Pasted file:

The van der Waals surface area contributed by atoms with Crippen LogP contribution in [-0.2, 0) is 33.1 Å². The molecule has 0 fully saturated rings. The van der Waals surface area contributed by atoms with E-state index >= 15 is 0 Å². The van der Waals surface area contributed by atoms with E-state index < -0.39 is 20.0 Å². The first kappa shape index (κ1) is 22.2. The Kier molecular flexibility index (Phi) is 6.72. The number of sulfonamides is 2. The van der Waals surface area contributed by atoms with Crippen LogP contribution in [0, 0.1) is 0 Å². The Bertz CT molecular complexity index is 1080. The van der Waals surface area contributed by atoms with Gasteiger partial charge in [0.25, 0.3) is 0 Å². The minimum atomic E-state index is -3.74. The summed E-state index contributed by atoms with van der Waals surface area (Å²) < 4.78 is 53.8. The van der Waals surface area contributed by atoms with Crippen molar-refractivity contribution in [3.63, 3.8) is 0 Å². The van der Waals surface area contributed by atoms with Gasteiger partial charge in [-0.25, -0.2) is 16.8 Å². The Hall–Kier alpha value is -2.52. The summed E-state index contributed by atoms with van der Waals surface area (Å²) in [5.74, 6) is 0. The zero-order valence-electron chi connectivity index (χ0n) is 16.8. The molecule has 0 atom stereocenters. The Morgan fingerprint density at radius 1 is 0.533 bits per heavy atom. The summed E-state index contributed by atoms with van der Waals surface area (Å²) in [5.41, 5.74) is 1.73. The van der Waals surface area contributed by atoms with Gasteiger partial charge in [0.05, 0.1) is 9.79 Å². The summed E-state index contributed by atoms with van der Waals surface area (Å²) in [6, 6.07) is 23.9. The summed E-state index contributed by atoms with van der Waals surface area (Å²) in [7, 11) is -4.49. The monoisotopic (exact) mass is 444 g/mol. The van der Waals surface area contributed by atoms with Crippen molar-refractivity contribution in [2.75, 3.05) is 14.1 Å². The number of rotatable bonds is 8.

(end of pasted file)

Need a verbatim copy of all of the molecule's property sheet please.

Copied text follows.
The van der Waals surface area contributed by atoms with Crippen LogP contribution in [-0.2, 0) is 33.1 Å². The molecule has 0 fully saturated rings. The van der Waals surface area contributed by atoms with E-state index >= 15 is 0 Å². The van der Waals surface area contributed by atoms with E-state index < -0.39 is 20.0 Å². The first kappa shape index (κ1) is 22.2. The Kier molecular flexibility index (Phi) is 6.72. The number of sulfonamides is 2. The van der Waals surface area contributed by atoms with Crippen LogP contribution in [0, 0.1) is 0 Å². The Bertz CT molecular complexity index is 1080. The van der Waals surface area contributed by atoms with Gasteiger partial charge in [0.25, 0.3) is 0 Å². The minimum atomic E-state index is -3.74. The summed E-state index contributed by atoms with van der Waals surface area (Å²) < 4.78 is 53.8. The van der Waals surface area contributed by atoms with Crippen molar-refractivity contribution in [3.63, 3.8) is 0 Å². The van der Waals surface area contributed by atoms with Gasteiger partial charge in [-0.25, -0.2) is 16.8 Å². The Hall–Kier alpha value is -2.52. The summed E-state index contributed by atoms with van der Waals surface area (Å²) in [5.74, 6) is 0. The zero-order valence-electron chi connectivity index (χ0n) is 16.8. The molecule has 0 atom stereocenters. The Morgan fingerprint density at radius 1 is 0.533 bits per heavy atom. The summed E-state index contributed by atoms with van der Waals surface area (Å²) in [5.41, 5.74) is 1.73. The van der Waals surface area contributed by atoms with Gasteiger partial charge in [0.05, 0.1) is 9.79 Å². The summed E-state index contributed by atoms with van der Waals surface area (Å²) in [6, 6.07) is 23.9. The summed E-state index contributed by atoms with van der Waals surface area (Å²) in [7, 11) is -4.49. The monoisotopic (exact) mass is 444 g/mol. The van der Waals surface area contributed by atoms with Crippen molar-refractivity contribution in [2.75, 3.05) is 14.1 Å². The number of rotatable bonds is 8.